IndiVisible: African-Native American Lives in the Americas

January 9–31, 2013

Duderstadt Center Gallery
2281 Bonisteel Blvd., Ann Arbor, MI 48109

Hours: 12:00–6:00 PM, Monday through Friday, and 12:00–5:00 PM on Sundays. The gallery will be open from 12:00–6:00 PM on Martin Luther King Day.

An important part of the American story has long been invisible—the story of people who share African American and Native American ancestry. For 500 years or more, African American and Native people have come together, creating shared histories, communities, and ways of life. Often divided by prejudice, laws, or twists of history, African-Native Americans are united by a double heritage that is truly indivisible. Their historic journey will be explored in an upcoming exhibit at the University of Michigan.

Opening Event:
Identities in Red, Black and White: A Roundtable Discussion

4:00–6:00 PM, January 10, 2013

The Ann Arbor display of IndiVisible is coordinated by the U-M Museum of Natural History and the Department of Afroamerican and African Studies. Support for the IndiVisible exhibit and opening event was provided by the University of Michigan College of Literature, Science, and the Arts; Museum of Natural History; Department of Afroamerican and African Studies; Native American Studies Program; Center for Engineering Diversity and Outreach; ArtsEngine; and Department of English.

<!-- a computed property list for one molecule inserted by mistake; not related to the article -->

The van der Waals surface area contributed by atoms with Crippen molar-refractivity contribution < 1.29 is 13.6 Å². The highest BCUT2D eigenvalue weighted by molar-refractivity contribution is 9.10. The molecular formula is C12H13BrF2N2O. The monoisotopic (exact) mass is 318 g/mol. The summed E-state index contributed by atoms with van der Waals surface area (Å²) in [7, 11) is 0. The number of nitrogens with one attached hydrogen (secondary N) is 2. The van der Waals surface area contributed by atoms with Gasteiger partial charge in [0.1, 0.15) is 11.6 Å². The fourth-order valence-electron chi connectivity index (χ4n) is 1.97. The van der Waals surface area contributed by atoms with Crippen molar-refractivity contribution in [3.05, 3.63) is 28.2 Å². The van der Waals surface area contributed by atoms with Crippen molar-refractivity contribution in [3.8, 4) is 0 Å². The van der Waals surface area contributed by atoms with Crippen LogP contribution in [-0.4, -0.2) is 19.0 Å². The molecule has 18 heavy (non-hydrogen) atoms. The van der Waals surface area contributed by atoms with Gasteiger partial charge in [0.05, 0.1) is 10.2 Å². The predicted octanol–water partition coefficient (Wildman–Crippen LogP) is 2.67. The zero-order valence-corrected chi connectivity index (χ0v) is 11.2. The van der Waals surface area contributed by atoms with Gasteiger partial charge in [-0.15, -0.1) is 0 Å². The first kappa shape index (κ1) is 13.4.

Related Event:

"Earth, Sky, Water, Fire: Stories of the Americas," Afro-Native Storytelling by Elizabeth James, January 20, 2:00–3:00 PM, at the Museum of Natural History, 1109 Geddes Ave., Ann Arbor, MI 48109. Hear stories from the Afro-Native tradition by storyteller Elizabeth James, who enjoys sharing tales of her ancestors from this land with the world. Elizabeth James is honored to be an Afro-Native third generation storyteller, following in the tradition of her grandmother and mother. She works inthe Department of Afroamerican and African Studies at the University of Michigan.

IndiVisible: African-Native American Lives in the Americas was developed, produced, and circulated by the Smithsonian, with generous support from an anonymous donor and the Latino Initiatives Pool, administered by the Smithsonian Latino Center.

For additional information…